Hitchcock’s ‘Notorious’ tonight at at Magnolia

notoriousIf you didn’t see it in the paper yet, the new lineup of the Magnolia Theatre’s Tuesday New Classic Series, sponsored by Dallas Voice, was announced last week, and the new season kicks off tonight with one of the best romantic thrillers of all time: Alfred Hitchcock’s Notorious. Made when World War II was just recently ended, it stars Cary Grant as Devlin, an American spy who recruits Ingrid Bergman, the wife of a Nazi played by Claude Rains, to serve as a double agent, sleeping with her husband and unearthing plans for a Fascist comeback at the same time. It’s filled with some of Hitch’s most breathless feats of directorial derring-do: A long tracking shot from a staircase that eventually settled on a small key hidden in a hand; a tense escape that makes you sympathize with Rains and questions Grant’s ethics; and a smart, romantic performance by the incomparable Bergman. It shows twice tonight, at 7:30 and 10 p.m. Don’t miss it if you’ve never seen it!

—  Arnold Wayne Jones

Crime and punishment: ‘Trumbo,’ ‘Secret in their Eyes,’ ‘By the Sea’

secret-in-their-eyes-S-004_SITE_07318R_rgbYeah, The Hunger Games wraps up its arc this week. Big whoop. There are also smaller films opening this week, and while not all are impeccable, they offer more insights into the human condition than you’ll find in all of Panem.

Somehow, American adaptations of films set in foreign countries often don’t fit right. Martin Scorsese won his only Oscar for directing The Departed, a dandy crime thriller adapted from the Hong Kong actioner Infernal Affairs, but despite the Boston setting, it still felt like someone else’s movie. The same director, George Sluizer, made both the American and original Dutch version of his film The Vanishing, but the changes to the remake felt tacked on — a betrayal of its source material. And it never seemed authentic.

Secret in their Eyes, the new adaptation of the Oscar-winning Argentine film El Secreto de sus Ojos, suffers from a similar fate. The original was a disturbing, violent portrayal of obsession; this version, while well-acted, feels false.

The broad strokes of both films are the same: In 2015, Ray (Chiwetel Ejiofor), a former FBI agent, thinks he has tracked down a man who disappeared 13 years earlier, the chief suspect in the murder of his then-partner Jess’s (Julia Roberts) daughter (seen through multiple flashbacks). The man slipped through the system before, and fell off the grid; Ray wants the new D.A. Claire (Nicole Kidman) to reopen the case, and bring justice and closure finally to Jess. But Ray’s return is tinged by the unrequited love between him and Claire.

There’s a lot going on in this movie, and while it felt artsy, even ethereal, in Spanish, now it just seems unfocused and overwrought. The system of flashbacks seems like it’s intended to add psychological layers, but comes off more as a shell-game — how much can we hide, and how sympathetic can we make the characters before you learn some truths about them? Ray, for instance, is a dogged cop, but as we soon learn, not a very good one. The script relies repeatedly on him flying off the handle, or doing shoddy police work. (How many times does he have to shout at the suspect from 30 feet away, “Hey! You!” before he thinks to sneak up on the guy instead?) Police procedurals are tricky in a culture weaned on Law & Order, and this one seems like it was written for a 1950s audience. (It’s also fraught with silly coincidences, cliches and functional characters that don’t feel real.) The PG-13 rating also softens much of the more dire and shocking aspects of the original. There’s less meat on the bones.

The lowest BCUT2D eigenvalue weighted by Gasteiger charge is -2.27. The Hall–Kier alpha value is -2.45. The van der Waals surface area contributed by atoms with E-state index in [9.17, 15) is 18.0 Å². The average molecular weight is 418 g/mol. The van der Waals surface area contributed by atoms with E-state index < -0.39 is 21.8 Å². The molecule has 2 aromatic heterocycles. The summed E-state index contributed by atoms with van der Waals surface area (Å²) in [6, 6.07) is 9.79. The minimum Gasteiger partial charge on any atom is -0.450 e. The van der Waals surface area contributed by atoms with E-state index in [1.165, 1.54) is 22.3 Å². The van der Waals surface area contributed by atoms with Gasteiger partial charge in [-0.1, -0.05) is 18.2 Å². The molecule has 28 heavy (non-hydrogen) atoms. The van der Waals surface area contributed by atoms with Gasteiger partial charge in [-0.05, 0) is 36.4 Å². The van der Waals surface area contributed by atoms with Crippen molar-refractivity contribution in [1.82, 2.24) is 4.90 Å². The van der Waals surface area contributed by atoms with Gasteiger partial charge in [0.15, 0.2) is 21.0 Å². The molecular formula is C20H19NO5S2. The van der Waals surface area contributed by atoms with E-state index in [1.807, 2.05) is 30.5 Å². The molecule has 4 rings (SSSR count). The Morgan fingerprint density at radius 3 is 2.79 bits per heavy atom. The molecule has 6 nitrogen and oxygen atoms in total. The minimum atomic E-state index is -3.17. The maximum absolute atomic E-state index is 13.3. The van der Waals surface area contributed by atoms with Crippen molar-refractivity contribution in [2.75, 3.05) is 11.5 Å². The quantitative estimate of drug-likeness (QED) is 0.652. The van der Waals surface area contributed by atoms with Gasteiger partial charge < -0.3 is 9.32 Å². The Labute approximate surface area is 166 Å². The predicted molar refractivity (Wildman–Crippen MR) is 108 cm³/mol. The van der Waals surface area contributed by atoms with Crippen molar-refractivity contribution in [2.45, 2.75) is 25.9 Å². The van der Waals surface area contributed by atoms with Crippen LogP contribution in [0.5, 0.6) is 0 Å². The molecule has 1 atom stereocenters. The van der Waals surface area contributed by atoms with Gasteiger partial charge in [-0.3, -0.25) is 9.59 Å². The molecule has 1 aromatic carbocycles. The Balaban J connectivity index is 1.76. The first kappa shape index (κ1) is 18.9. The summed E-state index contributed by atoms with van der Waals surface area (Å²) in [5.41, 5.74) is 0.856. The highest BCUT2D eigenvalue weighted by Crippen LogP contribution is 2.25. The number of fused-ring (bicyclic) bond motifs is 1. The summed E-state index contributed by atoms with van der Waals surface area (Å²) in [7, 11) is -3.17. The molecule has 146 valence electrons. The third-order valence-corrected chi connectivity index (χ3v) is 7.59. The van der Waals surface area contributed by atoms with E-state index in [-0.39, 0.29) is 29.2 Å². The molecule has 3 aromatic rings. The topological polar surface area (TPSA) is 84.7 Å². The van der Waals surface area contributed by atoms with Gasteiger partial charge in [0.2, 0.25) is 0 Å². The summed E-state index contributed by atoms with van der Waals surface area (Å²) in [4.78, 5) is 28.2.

Even so, the acting is solid, especially from Roberts as a shaken, broken woman. There’s a hollowness in her eyes and her largely un-made-up face. When Ray says, “You look about a million years old,” you realize, yes, the Pretty Woman can play character parts, too. Too bad she’s not in a better movie.

TR_01117.dngIf Secret is about seeking justice, Trumbo is about its perversion. During WWII, the U.S. and the Soviets were aligned; within a few years, however, the Cold War was heating up and the Communists who had once been our allies were now our enemies. That meant any American liberals who sided with Marxist philosophies (such socialistic ideas as The New Deal, collective bargaining and free speech) were labeled as undesirables, if not outright unpatriotic. A single instance of spying by Julius and Ethel Rosenberg painted everyone of their ilk as terrorists and enemies. (Sound familiar?) And some of the first tainted by the sobriquet “disloyal” were Hollywood liberals … especially the writers, who came up with the ideas and put them on the page.

The blacklist (and the HUAC hearings that caused it) is one of the most shameful betrayals of American ideals of the 20th century. So tense was the political atmosphere that Americans and their leaders willingly turned on the First Amendment in favor of witch hunts. And the biggest target was slapped on the screenwriter Dalton Trumbo (Bryan Cranston). Trumbo was an outspoken Communist, an intellectual floating in a sea of morons. He was the studios’ highest-paid wordsmith, and seen as indispensable. He wasn’t. When he refused to “name names,” he was sent to prison and banned from writing for a decade. To pay the bills, he uses “fronts,” other, less controversial people who could sign their names to his screenplays and share the fees. He won two Oscars that way … though others’ names appeared on the statuettes.